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Fragility of Canada's supply chains on display as burning Alberta bridge stalls grain shipments

CN Rail Strike Begins In Threat To Canada Oil, Grain Cargo
CN Rail Strike Begins In Threat To Canada Oil, Grain Cargo

Greg Sears was supposed to deliver 90 tonnes of his canola crop to a grain elevator near Grande Prairie, Alta., about 500 kilometres northwest of Edmonton, on Oct. 6. But before he left his farm, a local rep at Viterra Canada Inc., a major grain exporter, called and told him to hold off, likely for several weeks.

“That’s $75,000 to $100,000 of product that I’m not going to get a cheque for any time soon,” Sears said.

About 24 hours earlier, a bridge burned down on the Canadian National Railway Co. line, about 95 kilometres to the south, severing the only rail link in or out of Grande Prairie and causing backlogs for the grain shippers who depend on that track to get their product to port.

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CN said the severed line only moves a fraction of the total grain coming off fields in Western Canada. But for grain farmers and exporters, the bridge fire was another example of the fragility of the national supply lines that connect one of the world’s most important bread baskets with seaports and global markets.

“An entire economy is relying on these little ribbons of steel through Canada,” said Sears, who serves as board chair of the Alberta Wheat Commission, a farm lobby group. “One bridge washout or fire or any type of event can cause some major impacts.”

CN already has angered exporters this season for making excuses about its inability to meet all of the demand for grain hopper cars during one of the most anticipated harvests in recent memory.

 A CN locomotive pulls a train in Montreal.
A CN locomotive pulls a train in Montreal.

In an email to customers, the railway said it will be “at least a week” before trains start running again on the line affected by the bride fire, which spans from around Jasper National Park north to Grande Prairie.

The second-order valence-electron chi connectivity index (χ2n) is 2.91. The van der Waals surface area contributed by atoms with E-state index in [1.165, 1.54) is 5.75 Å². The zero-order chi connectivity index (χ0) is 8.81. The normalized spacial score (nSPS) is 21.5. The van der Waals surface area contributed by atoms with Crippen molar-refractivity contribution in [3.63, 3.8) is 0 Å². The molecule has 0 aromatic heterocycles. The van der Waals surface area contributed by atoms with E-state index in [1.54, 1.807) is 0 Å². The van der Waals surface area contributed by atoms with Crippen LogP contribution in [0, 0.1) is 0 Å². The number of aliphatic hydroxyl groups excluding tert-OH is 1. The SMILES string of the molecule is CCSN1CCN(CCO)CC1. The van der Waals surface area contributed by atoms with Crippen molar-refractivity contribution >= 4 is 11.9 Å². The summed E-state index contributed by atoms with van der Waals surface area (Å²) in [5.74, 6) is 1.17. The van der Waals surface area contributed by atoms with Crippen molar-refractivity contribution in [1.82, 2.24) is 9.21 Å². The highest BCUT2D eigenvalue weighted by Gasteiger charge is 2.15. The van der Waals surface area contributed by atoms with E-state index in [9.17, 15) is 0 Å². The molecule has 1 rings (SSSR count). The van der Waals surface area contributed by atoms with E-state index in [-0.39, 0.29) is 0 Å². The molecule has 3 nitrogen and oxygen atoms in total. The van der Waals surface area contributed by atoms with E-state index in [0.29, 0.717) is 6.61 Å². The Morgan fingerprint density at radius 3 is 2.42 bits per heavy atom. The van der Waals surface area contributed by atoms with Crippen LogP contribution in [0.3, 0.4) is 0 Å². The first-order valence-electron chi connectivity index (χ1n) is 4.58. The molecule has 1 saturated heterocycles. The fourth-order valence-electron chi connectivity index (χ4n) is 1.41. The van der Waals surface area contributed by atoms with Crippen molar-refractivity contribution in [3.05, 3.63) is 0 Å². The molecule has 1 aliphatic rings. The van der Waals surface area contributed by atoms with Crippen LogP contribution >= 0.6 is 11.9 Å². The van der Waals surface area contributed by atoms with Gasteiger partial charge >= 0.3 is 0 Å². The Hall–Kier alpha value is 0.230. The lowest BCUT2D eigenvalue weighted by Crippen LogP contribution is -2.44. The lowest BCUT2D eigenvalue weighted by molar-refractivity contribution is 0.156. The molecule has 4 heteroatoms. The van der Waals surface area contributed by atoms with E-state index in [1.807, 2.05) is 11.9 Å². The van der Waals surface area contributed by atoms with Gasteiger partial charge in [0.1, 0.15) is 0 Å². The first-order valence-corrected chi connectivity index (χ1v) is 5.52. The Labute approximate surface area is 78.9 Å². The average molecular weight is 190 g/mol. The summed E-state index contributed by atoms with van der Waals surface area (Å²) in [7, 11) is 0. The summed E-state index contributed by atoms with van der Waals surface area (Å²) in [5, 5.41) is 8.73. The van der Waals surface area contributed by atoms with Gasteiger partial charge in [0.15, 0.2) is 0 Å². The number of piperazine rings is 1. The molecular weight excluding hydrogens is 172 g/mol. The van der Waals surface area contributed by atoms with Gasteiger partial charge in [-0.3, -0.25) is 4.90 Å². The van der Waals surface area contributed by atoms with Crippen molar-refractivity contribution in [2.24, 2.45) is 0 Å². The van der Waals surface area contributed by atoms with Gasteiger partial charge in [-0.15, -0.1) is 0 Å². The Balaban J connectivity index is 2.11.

David Przednowek, who heads CN’s grain unit, said the Grande Prairie line is one of two serving the broader Peace River region in northwestern Alberta. And the whole region represents about three million tonnes out of a total average annual crop of 75 million tonnes harvested in Western Canada, Przednowek said.

“That’s how you have to think about the overall scale,” Przednowek said. Still, he acknowledged that for farmers in and around Grande Prairie, it’s “a very consequential” event. “We are working as fast as we can,” he said.

The farm that Sears runs, near Sexsmith, Alta., 15 kilometres or so north of Grande Prairie, just finished harvesting canola, wheat, barley and field peas. He’s got to pay bills for that harvest, and start buying fertilizer and other inputs for next year. But he hasn’t had any cash flow for months, because he sold the last of his previous crop back in June.

“This is definitely not a great time for a rail outage,” Sears said. “For most farmers, it’s when your bank account is at its lowest.”

For most farmers, it's when your bank account is at its lowest

Greg Sears

Pressure has been mounting in Ottawa for the government to co-ordinate an overhaul of the national transportation and supply infrastructure following major disruptions in the past year, including the extreme flooding in British Columbia last fall that effectively cut off West Coast ports from the rest of Canada.

“The system buckles. Every couple of years, it buckles,” Evan Fraser, director of the Arrell Food Institute at the University of Guelph, told the House of Commons agriculture committee last week. “You end up with these tiny, umbilical links between the Prairies and world markets,” he continued. “All the food production in this area the size of Europe going through, essentially, a small number of rail lines through a couple of passes.”

Przednowek, CN’s assistant vice-president for grain, said some of those disruptions are unavoidable.

“The CN network overall is 19,000 miles. It’s an outdoor sport,” he said, “and there are factors that are beyond anybody’s individual control that will have impacts on the supply chain. All of those can’t be eliminated.”

On Thursday, a federal task force issued a report warning that the supply chain is reaching “a breaking point.”

The National Supply Chain Task Force, a panel of executives and experts assembled by the federal government earlier this year, found that Canada’s patchwork of ports, railroads, warehouses, loading terminals and airports is so interconnected that the “slightest problem” can reverberate across the system, said Louise Yako, a logistics industry veteran who co-chaired the task force.

“This report is an urgent call,” Yako said at a news conference.

Yako and her colleagues settled on a list of 21 actions that need to be taken “before our country’s reputation as a reliable trading partner is further tarnished,” their report said.

And those major changes won’t happen without government intervention, the report said, because Canada’s supply chain is made up of private operators all trying to “to optimize their own operations without considering their impacts on others in the supply chain.”

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